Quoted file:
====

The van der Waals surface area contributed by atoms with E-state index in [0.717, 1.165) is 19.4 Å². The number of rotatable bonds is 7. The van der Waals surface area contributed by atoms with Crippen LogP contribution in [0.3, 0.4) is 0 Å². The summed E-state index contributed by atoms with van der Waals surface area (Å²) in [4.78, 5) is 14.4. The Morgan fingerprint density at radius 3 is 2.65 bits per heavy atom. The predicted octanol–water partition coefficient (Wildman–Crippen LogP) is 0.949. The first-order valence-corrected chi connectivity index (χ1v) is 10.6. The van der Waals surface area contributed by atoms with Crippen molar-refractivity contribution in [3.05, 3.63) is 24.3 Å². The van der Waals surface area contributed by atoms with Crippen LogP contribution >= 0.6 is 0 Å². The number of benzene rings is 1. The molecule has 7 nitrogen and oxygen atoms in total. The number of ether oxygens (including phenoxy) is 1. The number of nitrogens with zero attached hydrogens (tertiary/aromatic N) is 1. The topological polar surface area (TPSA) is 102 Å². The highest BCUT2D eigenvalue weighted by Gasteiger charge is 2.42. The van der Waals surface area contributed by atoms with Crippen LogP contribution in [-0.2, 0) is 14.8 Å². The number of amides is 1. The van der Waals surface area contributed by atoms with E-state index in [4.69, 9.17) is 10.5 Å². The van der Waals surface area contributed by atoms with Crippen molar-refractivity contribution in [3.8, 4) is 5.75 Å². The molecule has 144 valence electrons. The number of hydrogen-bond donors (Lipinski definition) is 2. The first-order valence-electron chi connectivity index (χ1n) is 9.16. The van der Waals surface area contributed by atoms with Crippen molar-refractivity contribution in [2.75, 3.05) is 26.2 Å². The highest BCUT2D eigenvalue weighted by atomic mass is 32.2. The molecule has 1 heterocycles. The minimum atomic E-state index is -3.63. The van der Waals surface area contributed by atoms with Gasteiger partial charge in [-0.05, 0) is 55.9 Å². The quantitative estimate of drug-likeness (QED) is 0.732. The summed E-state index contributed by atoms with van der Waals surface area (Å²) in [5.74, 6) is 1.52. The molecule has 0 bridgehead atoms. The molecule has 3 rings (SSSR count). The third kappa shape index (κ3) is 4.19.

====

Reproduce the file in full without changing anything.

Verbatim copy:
The van der Waals surface area contributed by atoms with E-state index in [0.717, 1.165) is 19.4 Å². The number of rotatable bonds is 7. The van der Waals surface area contributed by atoms with Crippen LogP contribution in [0.3, 0.4) is 0 Å². The summed E-state index contributed by atoms with van der Waals surface area (Å²) in [4.78, 5) is 14.4. The Morgan fingerprint density at radius 3 is 2.65 bits per heavy atom. The predicted octanol–water partition coefficient (Wildman–Crippen LogP) is 0.949. The first-order valence-corrected chi connectivity index (χ1v) is 10.6. The van der Waals surface area contributed by atoms with Crippen molar-refractivity contribution in [3.05, 3.63) is 24.3 Å². The van der Waals surface area contributed by atoms with Crippen LogP contribution >= 0.6 is 0 Å². The number of benzene rings is 1. The molecule has 7 nitrogen and oxygen atoms in total. The number of ether oxygens (including phenoxy) is 1. The number of nitrogens with zero attached hydrogens (tertiary/aromatic N) is 1. The topological polar surface area (TPSA) is 102 Å². The highest BCUT2D eigenvalue weighted by Gasteiger charge is 2.42. The van der Waals surface area contributed by atoms with Crippen LogP contribution in [-0.2, 0) is 14.8 Å². The number of amides is 1. The van der Waals surface area contributed by atoms with E-state index in [4.69, 9.17) is 10.5 Å². The van der Waals surface area contributed by atoms with Crippen molar-refractivity contribution in [3.8, 4) is 5.75 Å². The molecule has 144 valence electrons. The number of hydrogen-bond donors (Lipinski definition) is 2. The first-order valence-electron chi connectivity index (χ1n) is 9.16. The van der Waals surface area contributed by atoms with Crippen molar-refractivity contribution in [2.75, 3.05) is 26.2 Å². The highest BCUT2D eigenvalue weighted by atomic mass is 32.2. The molecule has 1 heterocycles. The minimum atomic E-state index is -3.63. The van der Waals surface area contributed by atoms with Gasteiger partial charge in [-0.05, 0) is 55.9 Å². The quantitative estimate of drug-likeness (QED) is 0.732. The summed E-state index contributed by atoms with van der Waals surface area (Å²) in [5.74, 6) is 1.52. The molecule has 0 bridgehead atoms. The molecule has 3 rings (SSSR count). The third kappa shape index (κ3) is 4.19.